What Is OCD?
OCD is a disorder that has a neurobiological basis. People who have OCD are driven by obsessions (persistent, uncontrollable thoughts, impulses, or images that are intrusive, unwanted and disturbing) to perform compulsions (repetitive behaviors often called rituals) in an attempt to reduce anxiety, fear, worry, doubt and distress created by the obsessions. These rituals may work, but the relief is only temporary. Unfortunately, getting even momentary relief from obsessions makes it more likely that individuals will perform rituals whenever they experience obsessions. Over time, the cycle continues, and OCD frequently gets worse.
Individuals who suffer from OCD may exhibit rituals that are easy to see (washing, checking), or they may perform mental compulsions (thought rituals, prayers, counting) that cannot be observed by others, including family, friends and co-workers.
In some cases, compulsions are shaped by the nature of the obsessions. Compulsive washing, for example, is commonly performed in response to obsessive fears of germs. Similarly, a fear of someone breaking into the house may lead to excessive checking of the doors, windows, and locks.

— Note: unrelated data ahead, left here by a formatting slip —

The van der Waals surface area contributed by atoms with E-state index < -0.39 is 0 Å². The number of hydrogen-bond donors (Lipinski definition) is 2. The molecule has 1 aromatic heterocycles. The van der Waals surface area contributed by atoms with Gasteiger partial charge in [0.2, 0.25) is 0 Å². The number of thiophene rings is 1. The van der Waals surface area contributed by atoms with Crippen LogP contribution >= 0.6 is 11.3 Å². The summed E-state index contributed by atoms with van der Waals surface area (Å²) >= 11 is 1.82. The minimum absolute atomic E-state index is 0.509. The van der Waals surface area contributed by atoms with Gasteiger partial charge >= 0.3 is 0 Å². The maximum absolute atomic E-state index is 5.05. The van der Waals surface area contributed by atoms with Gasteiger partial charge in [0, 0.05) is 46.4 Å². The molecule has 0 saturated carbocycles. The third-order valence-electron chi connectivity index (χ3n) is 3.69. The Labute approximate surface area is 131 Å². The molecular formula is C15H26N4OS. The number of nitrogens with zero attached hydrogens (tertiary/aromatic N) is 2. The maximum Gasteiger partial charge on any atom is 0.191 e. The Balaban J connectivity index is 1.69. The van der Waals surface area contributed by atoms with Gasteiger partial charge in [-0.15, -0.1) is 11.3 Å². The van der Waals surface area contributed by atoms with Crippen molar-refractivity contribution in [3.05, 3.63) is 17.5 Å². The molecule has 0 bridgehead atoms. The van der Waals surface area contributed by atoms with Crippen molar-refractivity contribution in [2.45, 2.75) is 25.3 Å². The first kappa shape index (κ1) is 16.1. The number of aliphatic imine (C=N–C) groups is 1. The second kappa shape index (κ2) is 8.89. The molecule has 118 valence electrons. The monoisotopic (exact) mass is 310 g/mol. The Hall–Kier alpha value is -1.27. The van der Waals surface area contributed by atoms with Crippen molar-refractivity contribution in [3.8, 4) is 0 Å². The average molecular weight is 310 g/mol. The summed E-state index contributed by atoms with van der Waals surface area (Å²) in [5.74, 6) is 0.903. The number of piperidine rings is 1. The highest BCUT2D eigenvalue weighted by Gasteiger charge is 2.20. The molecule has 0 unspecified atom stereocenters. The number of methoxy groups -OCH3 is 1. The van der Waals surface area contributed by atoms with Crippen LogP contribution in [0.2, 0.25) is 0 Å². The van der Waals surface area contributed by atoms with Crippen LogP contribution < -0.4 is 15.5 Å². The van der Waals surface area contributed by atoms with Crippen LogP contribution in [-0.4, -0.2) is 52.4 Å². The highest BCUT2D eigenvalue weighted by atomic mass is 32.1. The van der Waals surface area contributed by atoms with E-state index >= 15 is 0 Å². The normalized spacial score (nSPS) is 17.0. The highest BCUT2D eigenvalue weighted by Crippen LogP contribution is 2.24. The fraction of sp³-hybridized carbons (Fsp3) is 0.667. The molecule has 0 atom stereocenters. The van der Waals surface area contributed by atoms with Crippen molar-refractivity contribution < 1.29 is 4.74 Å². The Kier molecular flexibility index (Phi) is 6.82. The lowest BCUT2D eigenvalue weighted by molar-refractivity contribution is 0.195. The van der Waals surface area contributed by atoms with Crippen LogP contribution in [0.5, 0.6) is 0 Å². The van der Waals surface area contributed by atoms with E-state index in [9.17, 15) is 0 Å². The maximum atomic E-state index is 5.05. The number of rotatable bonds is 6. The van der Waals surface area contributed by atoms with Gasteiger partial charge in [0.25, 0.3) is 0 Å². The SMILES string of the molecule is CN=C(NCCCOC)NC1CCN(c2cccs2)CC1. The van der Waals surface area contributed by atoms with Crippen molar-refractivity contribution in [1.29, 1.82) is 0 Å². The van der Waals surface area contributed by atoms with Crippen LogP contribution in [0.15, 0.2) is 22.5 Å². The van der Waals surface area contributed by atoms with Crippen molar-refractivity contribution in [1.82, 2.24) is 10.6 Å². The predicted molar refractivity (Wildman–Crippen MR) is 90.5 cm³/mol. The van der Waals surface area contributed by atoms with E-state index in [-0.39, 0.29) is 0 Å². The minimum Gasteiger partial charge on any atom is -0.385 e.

In other cases, the compulsive behavior is completely unrelated to the obsession. For example, a student may feel compelled to tap his desk multiple times to prevent harm from coming to his family while he is at school.
It’s important to note that people with OCD sometimes perform rituals in response to certain sensory stimuli rather than to a distinct obsession or fear. Visual, auditory or tactile sensations may trigger a need for something to look, sound, or feel “just right.” Upon seeing a checkerboard, for example, a person may experience a need to trace over each of the squares mentally in a symmetrical fashion.
In other cases, external triggers are absent, but the individual has an inner feeling and/or perception of discomfort that causes him or her to repeat a behavior until the feeling is relieved. In other words, the behavior needs to be repeated until it feels “just right” or “complete.” In yet other situations, repeating behavior is preceded by a need or urge rather than by obsessions or sensations.
Below are some examples of the more common OCD symptoms.
Other disorders may be present with OCD, each of which has distinct symptoms. When one or more disorders co-exist with OCD, symptoms can be confusing, and the clinical definition of OCD may be blurred. Learning about related disorders can help you better understand the symptoms you or someone you know is exhibiting.